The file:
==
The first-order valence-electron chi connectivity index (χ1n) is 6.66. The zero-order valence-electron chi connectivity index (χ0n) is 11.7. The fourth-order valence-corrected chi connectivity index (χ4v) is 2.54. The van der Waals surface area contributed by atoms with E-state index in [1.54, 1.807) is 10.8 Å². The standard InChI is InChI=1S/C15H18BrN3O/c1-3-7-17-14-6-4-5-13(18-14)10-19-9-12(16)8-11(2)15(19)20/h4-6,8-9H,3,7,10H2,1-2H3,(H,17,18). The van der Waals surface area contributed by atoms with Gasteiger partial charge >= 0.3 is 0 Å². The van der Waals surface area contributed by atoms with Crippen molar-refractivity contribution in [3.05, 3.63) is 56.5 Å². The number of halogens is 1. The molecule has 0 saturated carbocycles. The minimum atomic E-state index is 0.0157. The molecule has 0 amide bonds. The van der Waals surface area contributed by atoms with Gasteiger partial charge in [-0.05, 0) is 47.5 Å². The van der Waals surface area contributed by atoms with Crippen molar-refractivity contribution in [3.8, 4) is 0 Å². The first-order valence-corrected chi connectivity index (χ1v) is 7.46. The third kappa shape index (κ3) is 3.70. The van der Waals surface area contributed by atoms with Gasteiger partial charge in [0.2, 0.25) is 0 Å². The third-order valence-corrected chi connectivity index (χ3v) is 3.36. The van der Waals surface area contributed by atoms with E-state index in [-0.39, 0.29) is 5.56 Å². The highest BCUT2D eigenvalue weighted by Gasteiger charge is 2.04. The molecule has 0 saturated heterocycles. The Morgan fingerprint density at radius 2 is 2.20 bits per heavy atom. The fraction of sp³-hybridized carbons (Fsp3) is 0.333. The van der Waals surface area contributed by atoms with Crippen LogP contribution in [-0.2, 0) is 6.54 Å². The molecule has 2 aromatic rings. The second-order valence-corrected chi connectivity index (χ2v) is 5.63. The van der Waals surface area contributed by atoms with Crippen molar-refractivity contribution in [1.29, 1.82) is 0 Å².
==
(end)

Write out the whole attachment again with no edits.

The first-order valence-electron chi connectivity index (χ1n) is 6.66. The zero-order valence-electron chi connectivity index (χ0n) is 11.7. The fourth-order valence-corrected chi connectivity index (χ4v) is 2.54. The van der Waals surface area contributed by atoms with E-state index in [1.54, 1.807) is 10.8 Å². The standard InChI is InChI=1S/C15H18BrN3O/c1-3-7-17-14-6-4-5-13(18-14)10-19-9-12(16)8-11(2)15(19)20/h4-6,8-9H,3,7,10H2,1-2H3,(H,17,18). The van der Waals surface area contributed by atoms with Gasteiger partial charge >= 0.3 is 0 Å². The van der Waals surface area contributed by atoms with Crippen molar-refractivity contribution in [3.05, 3.63) is 56.5 Å². The number of halogens is 1. The molecule has 0 saturated carbocycles. The minimum atomic E-state index is 0.0157. The molecule has 0 amide bonds. The van der Waals surface area contributed by atoms with Gasteiger partial charge in [-0.05, 0) is 47.5 Å². The van der Waals surface area contributed by atoms with Crippen molar-refractivity contribution in [3.8, 4) is 0 Å². The first-order valence-corrected chi connectivity index (χ1v) is 7.46. The third kappa shape index (κ3) is 3.70. The van der Waals surface area contributed by atoms with Gasteiger partial charge in [0.2, 0.25) is 0 Å². The third-order valence-corrected chi connectivity index (χ3v) is 3.36. The van der Waals surface area contributed by atoms with E-state index in [-0.39, 0.29) is 5.56 Å². The highest BCUT2D eigenvalue weighted by Gasteiger charge is 2.04. The molecule has 0 saturated heterocycles. The Morgan fingerprint density at radius 2 is 2.20 bits per heavy atom. The fraction of sp³-hybridized carbons (Fsp3) is 0.333. The van der Waals surface area contributed by atoms with Crippen LogP contribution in [-0.2, 0) is 6.54 Å². The molecule has 2 aromatic rings. The second-order valence-corrected chi connectivity index (χ2v) is 5.63. The van der Waals surface area contributed by atoms with Crippen molar-refractivity contribution in [1.29, 1.82) is 0 Å².